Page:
Jervell and Lange-Nielsen syndrome

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Jervell and Lange-Nielsen syndrome
Other namesLong QT interval-deafness syndrome[1]
Autorecessive.svg
Jervell and Lange-Nielsen syndrome has an autosomal recessive pattern of inheritance.
SpecialtyCardiology Edit this on Wikidata

Jervell and Lange-Nielsen syndrome (JLNS) is a type of long QT syndrome associated with severe, bilateral sensorineural hearing loss. Long QT syndrome causes the cardiac muscle to take longer than usual to recharge between beats. If untreated, the irregular heartbeats, called arrhythmias, can lead to fainting, seizures, or sudden death. It was first described by Anton Jervell and Fred Lange-Nielsen in 1957.[2]

Symptoms and signs

The symptoms of this condition are:

  • Congenital Deafness
  • Syncope
  • Seizures
  • Palpitations
  • Sudden cardiac death

The clinical signs are:

  • Prolonged QTc on the ECG
  • Bilateral sensorineural deafness

Genetics

Jervell and Lange-Nielsen syndrome is caused by mutations in the KCNE1 and KCNQ1 genes. The proteins produced by these two genes work together to form a potassium channel that transports positively charged potassium ions out of cells, which is called the slow delayed rectifier potassium current. The movement of potassium ions through these channels is critical for maintaining the normal functions of the inner ear and cardiac muscle.[3] JLNS is an autosomal recessive disorder meaning that two copies of the genetic mutation are required to produce the full syndrome. Mutations in the same genes can produce milder Romano-Ward forms of long QT syndrome if only a single copy of the genetic mutation has been inherited.

About 90% of cases of Jervell and Lange-Nielsen syndrome are caused by mutations in the KCNQ1 gene, leading to Jervell and Lange-Nielsen syndrome type 1 (JLNS1). KCNE1 mutations are responsible for the remaining 10% of cases, causing Jervell and Lange-Nielsen syndrome type 2 (JLNS2). Mutations in these genes alter the usual structure and function of potassium channels or prevent the assembly of normal channels. These changes disrupt the flow of potassium ions in the inner ear and in cardiac muscle, leading to the hearing loss and irregular heart rhythm characteristic of Jervell and Lange-Nielsen syndrome.[3]

Type OMIM Gene Notes
JLNS1 192500 KCNQ1 Encodes the α-subunit of the slow delayed rectifier potassium channel KV7.1 carrying the potassium current IKs. [4]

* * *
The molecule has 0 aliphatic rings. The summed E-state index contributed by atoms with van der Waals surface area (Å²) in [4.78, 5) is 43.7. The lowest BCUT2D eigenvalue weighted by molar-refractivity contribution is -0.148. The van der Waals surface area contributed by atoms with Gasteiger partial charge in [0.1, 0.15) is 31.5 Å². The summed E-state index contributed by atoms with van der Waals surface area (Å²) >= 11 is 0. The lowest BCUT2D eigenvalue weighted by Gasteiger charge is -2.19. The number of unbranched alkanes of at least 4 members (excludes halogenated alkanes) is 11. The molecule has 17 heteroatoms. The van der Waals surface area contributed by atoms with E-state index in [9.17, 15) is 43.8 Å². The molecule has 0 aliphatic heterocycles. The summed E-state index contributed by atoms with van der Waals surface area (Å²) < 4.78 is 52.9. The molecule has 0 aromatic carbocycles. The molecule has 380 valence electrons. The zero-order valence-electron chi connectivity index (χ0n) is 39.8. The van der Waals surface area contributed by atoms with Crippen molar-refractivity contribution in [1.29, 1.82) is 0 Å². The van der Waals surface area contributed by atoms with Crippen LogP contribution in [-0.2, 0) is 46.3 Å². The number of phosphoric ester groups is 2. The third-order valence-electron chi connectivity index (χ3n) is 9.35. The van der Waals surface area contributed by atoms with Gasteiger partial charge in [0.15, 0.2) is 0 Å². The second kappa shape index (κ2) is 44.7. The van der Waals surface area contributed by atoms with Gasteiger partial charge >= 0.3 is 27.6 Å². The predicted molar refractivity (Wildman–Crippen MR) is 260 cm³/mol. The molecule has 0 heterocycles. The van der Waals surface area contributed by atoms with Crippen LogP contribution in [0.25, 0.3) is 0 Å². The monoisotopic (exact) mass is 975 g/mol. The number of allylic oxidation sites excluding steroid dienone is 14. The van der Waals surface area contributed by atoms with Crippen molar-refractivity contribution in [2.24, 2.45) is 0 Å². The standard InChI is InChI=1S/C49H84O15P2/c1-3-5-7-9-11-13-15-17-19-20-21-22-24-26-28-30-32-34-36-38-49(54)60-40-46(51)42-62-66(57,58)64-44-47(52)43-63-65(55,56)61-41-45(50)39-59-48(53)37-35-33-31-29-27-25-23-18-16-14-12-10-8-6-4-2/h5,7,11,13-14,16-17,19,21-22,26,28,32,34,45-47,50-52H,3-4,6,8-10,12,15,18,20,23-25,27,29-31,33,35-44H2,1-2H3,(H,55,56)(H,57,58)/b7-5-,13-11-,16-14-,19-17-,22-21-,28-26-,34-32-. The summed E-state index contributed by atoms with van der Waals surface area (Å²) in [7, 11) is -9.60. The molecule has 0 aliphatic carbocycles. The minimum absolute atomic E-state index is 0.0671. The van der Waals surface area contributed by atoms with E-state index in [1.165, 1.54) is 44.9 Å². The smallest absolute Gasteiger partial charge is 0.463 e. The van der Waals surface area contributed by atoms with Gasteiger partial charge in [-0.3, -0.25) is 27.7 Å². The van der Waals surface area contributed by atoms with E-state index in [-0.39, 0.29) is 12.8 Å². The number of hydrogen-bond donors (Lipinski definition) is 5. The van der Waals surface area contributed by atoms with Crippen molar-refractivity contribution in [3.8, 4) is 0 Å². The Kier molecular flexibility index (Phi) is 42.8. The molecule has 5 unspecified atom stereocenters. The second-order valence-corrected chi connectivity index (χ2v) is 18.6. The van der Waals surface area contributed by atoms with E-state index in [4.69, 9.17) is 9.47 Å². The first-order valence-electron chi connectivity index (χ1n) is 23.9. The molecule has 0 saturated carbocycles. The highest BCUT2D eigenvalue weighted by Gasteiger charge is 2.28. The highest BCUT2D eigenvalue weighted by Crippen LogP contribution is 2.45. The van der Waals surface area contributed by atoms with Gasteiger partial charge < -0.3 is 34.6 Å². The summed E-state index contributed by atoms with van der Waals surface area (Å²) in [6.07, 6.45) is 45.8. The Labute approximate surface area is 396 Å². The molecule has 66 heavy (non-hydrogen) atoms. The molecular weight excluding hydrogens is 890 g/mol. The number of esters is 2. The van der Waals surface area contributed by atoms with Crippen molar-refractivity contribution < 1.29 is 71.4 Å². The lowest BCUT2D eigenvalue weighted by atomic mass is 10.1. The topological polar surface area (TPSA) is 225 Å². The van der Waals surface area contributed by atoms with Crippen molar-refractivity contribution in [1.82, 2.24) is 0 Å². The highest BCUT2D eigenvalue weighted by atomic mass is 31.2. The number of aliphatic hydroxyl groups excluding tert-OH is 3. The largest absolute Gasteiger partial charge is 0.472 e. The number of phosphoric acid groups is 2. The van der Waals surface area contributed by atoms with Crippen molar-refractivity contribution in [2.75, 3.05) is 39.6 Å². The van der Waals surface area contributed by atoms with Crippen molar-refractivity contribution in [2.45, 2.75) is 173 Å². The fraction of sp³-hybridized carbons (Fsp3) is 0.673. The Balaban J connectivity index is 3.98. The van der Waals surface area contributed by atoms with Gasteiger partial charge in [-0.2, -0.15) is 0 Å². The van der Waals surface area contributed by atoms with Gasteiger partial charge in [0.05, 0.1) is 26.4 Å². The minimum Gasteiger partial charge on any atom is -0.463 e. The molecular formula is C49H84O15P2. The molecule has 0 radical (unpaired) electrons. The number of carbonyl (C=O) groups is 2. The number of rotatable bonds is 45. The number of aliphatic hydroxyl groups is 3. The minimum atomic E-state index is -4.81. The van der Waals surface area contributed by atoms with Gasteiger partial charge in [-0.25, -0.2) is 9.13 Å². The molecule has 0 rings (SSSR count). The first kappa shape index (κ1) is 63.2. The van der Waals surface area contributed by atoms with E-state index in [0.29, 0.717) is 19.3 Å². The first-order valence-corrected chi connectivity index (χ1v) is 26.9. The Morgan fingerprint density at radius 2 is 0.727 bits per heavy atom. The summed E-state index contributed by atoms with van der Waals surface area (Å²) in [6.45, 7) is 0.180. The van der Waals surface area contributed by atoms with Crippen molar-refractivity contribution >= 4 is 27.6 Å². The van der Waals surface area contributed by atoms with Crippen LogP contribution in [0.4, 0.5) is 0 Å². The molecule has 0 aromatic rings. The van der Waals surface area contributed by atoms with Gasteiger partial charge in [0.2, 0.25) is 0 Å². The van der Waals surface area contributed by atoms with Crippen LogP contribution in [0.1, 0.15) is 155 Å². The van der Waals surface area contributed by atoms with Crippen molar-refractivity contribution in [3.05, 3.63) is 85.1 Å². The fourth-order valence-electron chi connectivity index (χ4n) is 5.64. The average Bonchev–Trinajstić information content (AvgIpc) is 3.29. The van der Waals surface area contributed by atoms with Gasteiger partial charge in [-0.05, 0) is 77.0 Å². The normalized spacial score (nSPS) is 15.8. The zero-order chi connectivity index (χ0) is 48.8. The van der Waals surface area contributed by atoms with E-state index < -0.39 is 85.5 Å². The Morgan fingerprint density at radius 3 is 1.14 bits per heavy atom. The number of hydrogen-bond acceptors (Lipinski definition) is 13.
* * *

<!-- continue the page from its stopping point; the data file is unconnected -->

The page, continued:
JLNS2 176261 KCNE1 Encodes MinK, a potassium channel β-subunit. [4]

Diagnosis

Comparison of ECGs from a single family showing unaffected family member (top), Romano-Ward syndrome (middle) and Jervell and Lange-Nielsen syndrome (bottom)

The tests used may be -

  • ECG
  • Holter Monitoring
  • Cardiac Event Monitoring
  • Hearing tests
  • Genetic testing
  • Electrolyte tests
  • Implantable loop recorder (ILR) Monitoring
  • Stress ECG/Treadmill ECG Testing

Treatment

JLNS patients with KCNQ1 mutations are particularly prone to pathological lengthening of the QT interval, which predisposes them to episodes of torsades de pointes and sudden cardiac death. In this context, if the patient has had syncopal episodes or history of cardiac arrest, an implantable cardiac defibrillator should be used in addition to a beta blocker such as propranolol.[3]

Prognosis

The risk of arrhythmias is higher for those with Jervell and Lange-Nielsen syndrome than other forms of long QT syndrome.[5] Although this risk is dependent on the underlying genetic defect and degree of QT prolongation, without treatment more than 50% of those affected will die before the age of 15.[6] However, treatment with beta blockers markedly reduces the risk of death, as does, in selected cases, implantation of a defibrillator.[6]

Epidemiology

Jervell and Lange-Nielsen syndrome affects an estimated one in 166,000 to 625,000 children, and is responsible for less than 10% of all cases of long QT syndrome. It has a markedly higher incidence in Norway and Sweden at up to one per 200,000.[3]

References

  1. ^ RESERVED, INSERM US14-- ALL RIGHTS. "Orphanet: Jervell and Lange Nielsen syndrome". www.orpha.net. Retrieved 28 May 2019.
  2. ^ Jervell, A.; Lange-Nielsen, F. (1957). "Congenital deaf-mutism, functional heart disease with prolongation of the Q-T interval, and sudden death". American Heart Journal. 54 (1): 59–68. doi:10.1016/0002-8703(57)90079-0. PMID 13435203.
  3. ^ a b c d Tranebjaerg, L.; Samson, R.A.; Green, G.E. (1993). "Jervell and Lange-Nielsen Syndrome". GeneReviews. University of Washington, Seattle. Retrieved 29 November 2013.
  4. ^ a b Giudicessi, John R.; Wilde, Arthur A. M.; Ackerman, Michael J. (October 2018). "The genetic architecture of long QT syndrome: A critical reappraisal". Trends in Cardiovascular Medicine. 28 (7): 453–464. doi:10.1016/j.tcm.2018.03.003. ISSN 1873-2615. PMC 6590899. PMID 29661707.
  5. ^ Giudicessi, John R.; Ackerman, Michael J. (October 2013). "Genotype- and phenotype-guided management of congenital long QT syndrome". Current Problems in Cardiology. 38 (10): 417–455. doi:10.1016/j.cpcardiol.2013.08.001. ISSN 1535-6280. PMC 3940076. PMID 24093767.
  6. ^ a b Pabba, Krishna; Chakraborty, Rebanta K. (2019), "Jervell and Lange Nielsen Syndrome", StatPearls, StatPearls Publishing, PMID 30725985, retrieved 2019-06-17

External links

Classification
External resources

This article incorporates public domain text from The U.S. National Library of Medicine